A house may be at risk of damage if it has an old pier foundation. The foundation is the plane the house sits upon, and, ideally, that foundation secures the house in position. In any event, so that the house is stable and safe, the foundation needs to perfect. Regardless of the strength of the house, if the foundation is frail, a strong earthquake could raise the house from its piers, and side torsion could even cause it to collapse.
The usual drawback with posts and pier foundations when there is an earthquake is that the posts tend to move off piers and beams to move off posts. Failure at any of these points could set off the foundation, and at times can cause the whole house to fall down. But there are things that can be done to strengthen an existing pier foundation. Securing posts to piers and beams is one standard practice. Lateral bracing could be attained by installing a 2x4 as a diagonal bracket from one post to the other.
A bracing system must give the least resistance to lateral forces for the house. The support must be set up around the border of the structure and, at a minimum, each second line of interior posts, in every direction. Be careful in planning the spaces to be braced so that the braces from each direction do not run into the same post. This kind of support must be regarded as sufficient for temporary stabilization until a stable, adjoining, poured-in-position foundation system is ready to be put in place. This bracing system could be used for terraces and other outdoor features as well.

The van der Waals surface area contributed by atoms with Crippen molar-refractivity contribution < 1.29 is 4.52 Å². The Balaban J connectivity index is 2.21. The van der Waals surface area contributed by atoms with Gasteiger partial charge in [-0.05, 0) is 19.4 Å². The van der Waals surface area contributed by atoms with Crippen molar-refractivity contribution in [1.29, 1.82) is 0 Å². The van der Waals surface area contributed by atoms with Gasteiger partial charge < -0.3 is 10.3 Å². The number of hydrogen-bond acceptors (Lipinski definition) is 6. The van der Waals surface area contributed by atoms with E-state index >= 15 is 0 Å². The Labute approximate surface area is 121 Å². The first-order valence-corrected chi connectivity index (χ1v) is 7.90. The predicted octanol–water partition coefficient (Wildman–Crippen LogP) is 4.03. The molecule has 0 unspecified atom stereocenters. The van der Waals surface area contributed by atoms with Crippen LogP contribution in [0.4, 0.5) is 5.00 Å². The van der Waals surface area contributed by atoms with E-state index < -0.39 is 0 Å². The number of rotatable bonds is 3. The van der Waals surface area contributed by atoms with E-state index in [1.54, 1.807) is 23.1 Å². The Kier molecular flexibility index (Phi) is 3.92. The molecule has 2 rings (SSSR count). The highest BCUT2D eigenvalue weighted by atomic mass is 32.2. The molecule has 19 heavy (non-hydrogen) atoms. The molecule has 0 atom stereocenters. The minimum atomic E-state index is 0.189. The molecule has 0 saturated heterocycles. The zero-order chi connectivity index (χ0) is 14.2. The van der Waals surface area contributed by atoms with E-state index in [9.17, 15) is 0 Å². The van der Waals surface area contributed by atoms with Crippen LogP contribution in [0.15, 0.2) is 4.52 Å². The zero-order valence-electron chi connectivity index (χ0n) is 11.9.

Set the Forms
Remove the lattice from the spot to be strengthened, and set the forms between the existing piers. Notice that the earth has been taken down one foot deep, although it won't be as much if the solid bedrock is hit. Put in reinforcing bar before pouring and then place the fastener bolts into the concrete and allow it to set.
When the cement is set, bolt a sill into place, then toe-nail the cripple studs into the post under the existing support above. At this time, since the house is attached to a strong load of concrete, it should not jump up above the piers during an earthquake.
Pin a piece of half-inch plywood over the sills and cripple beams. At this point, it would obstruct the house from cutting off or racking in the event of an earthquake, as the support of a bookshelf stops it from moving sideways.
To avoid damage to the framework of the house, a series of shear walls can be built to strengthen the foundation. Shear walls do not have to be constructed throughout the whole border of the house. It is suggested to construct six walls all in all with a wall on every end of the house that's eight feet long, and then two walls at every side of the house that are six feet long.